Fans weren't too interested in Full Gear's Women's Title match, and Kenny Omega has revealed why that is AEW's fault.
There were some big matches at Full Gear on Saturday night and all of them delivered. However, there was something missing from the AEW Women's Title match. In fact, there is something missing from the company's women's division as a whole. That certain something might be a lack of promotion for the company's female wrestlers by AEW.
Full Gear's Women's Title match featured the champion Riho, and her challenger Emi Sakura. The people putting the show together should have realized after last week's Dynamite that this match might have fallen flat. Sakura pinned Riho in tag team action last Wednesday, but the fans were sat on their hands for pretty much the whole match. Very odd for a fanbase that pretty much loves everything AEW does, no matter what.
The most annoying part of the Women's Title match falling flat is the amount of history AEW had to flaunt should it have chosen to do so. Riho and Sakura's clash at Full Gear was the 269th time they have competed in the same ring, and no that is not a typo. 269 matches, 33 of which have been singles bouts, and seven of them for championship gold. Riho is now 4-3 up against Sakura in title matches.
Later tonight: #AEWFullGear and a match-up with 13 years of history will decide the #AEW Women’s Championship. I couldn’t be more excited.— Kenny Omega (@KennyOmegamanX) November 9, 2019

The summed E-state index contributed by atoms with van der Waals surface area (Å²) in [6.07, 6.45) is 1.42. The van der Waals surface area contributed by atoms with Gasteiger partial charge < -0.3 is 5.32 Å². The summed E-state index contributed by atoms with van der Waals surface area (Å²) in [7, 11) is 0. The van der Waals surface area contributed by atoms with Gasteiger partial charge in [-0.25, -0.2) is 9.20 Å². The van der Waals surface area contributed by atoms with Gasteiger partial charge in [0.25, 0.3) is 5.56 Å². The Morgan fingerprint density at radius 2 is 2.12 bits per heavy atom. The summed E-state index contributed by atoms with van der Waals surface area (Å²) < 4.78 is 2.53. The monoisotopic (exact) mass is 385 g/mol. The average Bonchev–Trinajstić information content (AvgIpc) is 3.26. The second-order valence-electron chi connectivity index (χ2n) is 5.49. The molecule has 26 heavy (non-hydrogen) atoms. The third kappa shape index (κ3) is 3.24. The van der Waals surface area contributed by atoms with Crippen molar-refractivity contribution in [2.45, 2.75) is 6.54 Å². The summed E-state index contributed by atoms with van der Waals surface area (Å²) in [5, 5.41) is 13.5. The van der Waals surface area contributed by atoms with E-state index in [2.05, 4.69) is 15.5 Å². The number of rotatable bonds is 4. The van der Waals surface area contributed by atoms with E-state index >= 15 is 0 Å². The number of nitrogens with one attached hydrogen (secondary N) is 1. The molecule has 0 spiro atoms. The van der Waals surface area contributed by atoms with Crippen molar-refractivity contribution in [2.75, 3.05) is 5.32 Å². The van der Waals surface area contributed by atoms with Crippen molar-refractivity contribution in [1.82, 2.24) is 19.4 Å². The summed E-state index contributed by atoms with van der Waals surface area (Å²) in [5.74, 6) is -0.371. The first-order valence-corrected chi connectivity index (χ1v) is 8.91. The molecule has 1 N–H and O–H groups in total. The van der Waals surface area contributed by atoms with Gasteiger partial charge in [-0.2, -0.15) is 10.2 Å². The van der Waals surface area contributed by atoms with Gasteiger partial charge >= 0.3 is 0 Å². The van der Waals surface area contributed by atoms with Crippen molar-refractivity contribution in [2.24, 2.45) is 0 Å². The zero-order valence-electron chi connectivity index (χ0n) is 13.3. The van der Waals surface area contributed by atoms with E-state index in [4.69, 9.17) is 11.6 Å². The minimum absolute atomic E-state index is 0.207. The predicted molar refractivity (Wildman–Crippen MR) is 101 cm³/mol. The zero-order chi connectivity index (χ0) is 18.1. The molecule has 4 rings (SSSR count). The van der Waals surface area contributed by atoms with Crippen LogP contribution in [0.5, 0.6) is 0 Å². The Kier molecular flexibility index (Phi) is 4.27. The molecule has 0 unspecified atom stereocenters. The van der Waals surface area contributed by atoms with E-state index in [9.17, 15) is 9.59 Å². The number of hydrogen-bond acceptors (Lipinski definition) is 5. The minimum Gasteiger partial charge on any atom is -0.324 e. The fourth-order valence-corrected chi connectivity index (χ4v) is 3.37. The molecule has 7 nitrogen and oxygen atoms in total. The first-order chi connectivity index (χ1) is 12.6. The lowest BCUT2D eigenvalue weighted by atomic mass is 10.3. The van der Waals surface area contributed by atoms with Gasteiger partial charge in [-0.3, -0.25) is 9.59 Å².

-32 singles matches (6 title matches)
-Overall, Sakura holds 17 single victories, Riho 15
-Title match record 3-3 pic.twitter.com/pS9lMSluIf
Kenny Omega highlighted all of these incredible stats in a tweet shortly before the match. Most of the replies to The Cleaner's tweet questioned why AEW hadn't chosen to play up these facts ahead of the match. Even a short rundown during the Countdown show or Full Gear's Buy-In would have added to the occasion. Instead, what should have been one of the most important matches of the night felt like little more than filler.
While AEW continues to do a lot of things right, it is still falling foul of assuming its fans have a built-in level of wrestling knowledge. It's what has left Omega feeling a little lackluster on occasion. The Cleaner is big in Japan, and among hardcore wrestling fans, but the casual US viewer will have probably never seen him compete before. That goes even more so for Riho and Sakura. Fans need to be told why to care about them, and AEW had so much history to choose from with this one.